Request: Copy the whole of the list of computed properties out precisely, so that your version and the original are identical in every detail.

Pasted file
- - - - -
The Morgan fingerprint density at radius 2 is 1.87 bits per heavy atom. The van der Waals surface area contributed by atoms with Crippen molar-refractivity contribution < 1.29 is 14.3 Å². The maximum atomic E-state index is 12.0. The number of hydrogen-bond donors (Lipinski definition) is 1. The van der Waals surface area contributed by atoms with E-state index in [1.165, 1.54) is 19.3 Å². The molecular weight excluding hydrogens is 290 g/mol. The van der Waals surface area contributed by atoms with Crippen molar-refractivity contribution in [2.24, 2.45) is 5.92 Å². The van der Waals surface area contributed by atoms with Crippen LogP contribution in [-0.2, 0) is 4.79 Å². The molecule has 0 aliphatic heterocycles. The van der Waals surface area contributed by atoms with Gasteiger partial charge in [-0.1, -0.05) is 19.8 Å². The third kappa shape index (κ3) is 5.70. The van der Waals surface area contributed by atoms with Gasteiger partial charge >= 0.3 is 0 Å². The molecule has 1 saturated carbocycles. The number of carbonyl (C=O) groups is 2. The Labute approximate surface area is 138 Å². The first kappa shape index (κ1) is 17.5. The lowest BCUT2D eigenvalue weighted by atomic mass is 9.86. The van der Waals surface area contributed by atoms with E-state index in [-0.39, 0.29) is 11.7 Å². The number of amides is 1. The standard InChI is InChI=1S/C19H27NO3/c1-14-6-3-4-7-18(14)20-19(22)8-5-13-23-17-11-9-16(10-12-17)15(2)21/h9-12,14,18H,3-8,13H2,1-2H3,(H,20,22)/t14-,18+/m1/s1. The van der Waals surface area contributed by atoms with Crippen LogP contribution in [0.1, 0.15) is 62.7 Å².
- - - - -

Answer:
The Morgan fingerprint density at radius 2 is 1.87 bits per heavy atom. The van der Waals surface area contributed by atoms with Crippen molar-refractivity contribution < 1.29 is 14.3 Å². The maximum atomic E-state index is 12.0. The number of hydrogen-bond donors (Lipinski definition) is 1. The van der Waals surface area contributed by atoms with E-state index in [1.165, 1.54) is 19.3 Å². The molecular weight excluding hydrogens is 290 g/mol. The van der Waals surface area contributed by atoms with Crippen molar-refractivity contribution in [2.24, 2.45) is 5.92 Å². The van der Waals surface area contributed by atoms with Crippen LogP contribution in [-0.2, 0) is 4.79 Å². The molecule has 0 aliphatic heterocycles. The van der Waals surface area contributed by atoms with Gasteiger partial charge in [-0.1, -0.05) is 19.8 Å². The third kappa shape index (κ3) is 5.70. The van der Waals surface area contributed by atoms with Gasteiger partial charge >= 0.3 is 0 Å². The molecule has 1 saturated carbocycles. The number of carbonyl (C=O) groups is 2. The Labute approximate surface area is 138 Å². The first kappa shape index (κ1) is 17.5. The lowest BCUT2D eigenvalue weighted by atomic mass is 9.86. The van der Waals surface area contributed by atoms with E-state index in [-0.39, 0.29) is 11.7 Å². The number of amides is 1. The standard InChI is InChI=1S/C19H27NO3/c1-14-6-3-4-7-18(14)20-19(22)8-5-13-23-17-11-9-16(10-12-17)15(2)21/h9-12,14,18H,3-8,13H2,1-2H3,(H,20,22)/t14-,18+/m1/s1. The van der Waals surface area contributed by atoms with Crippen LogP contribution in [0.1, 0.15) is 62.7 Å².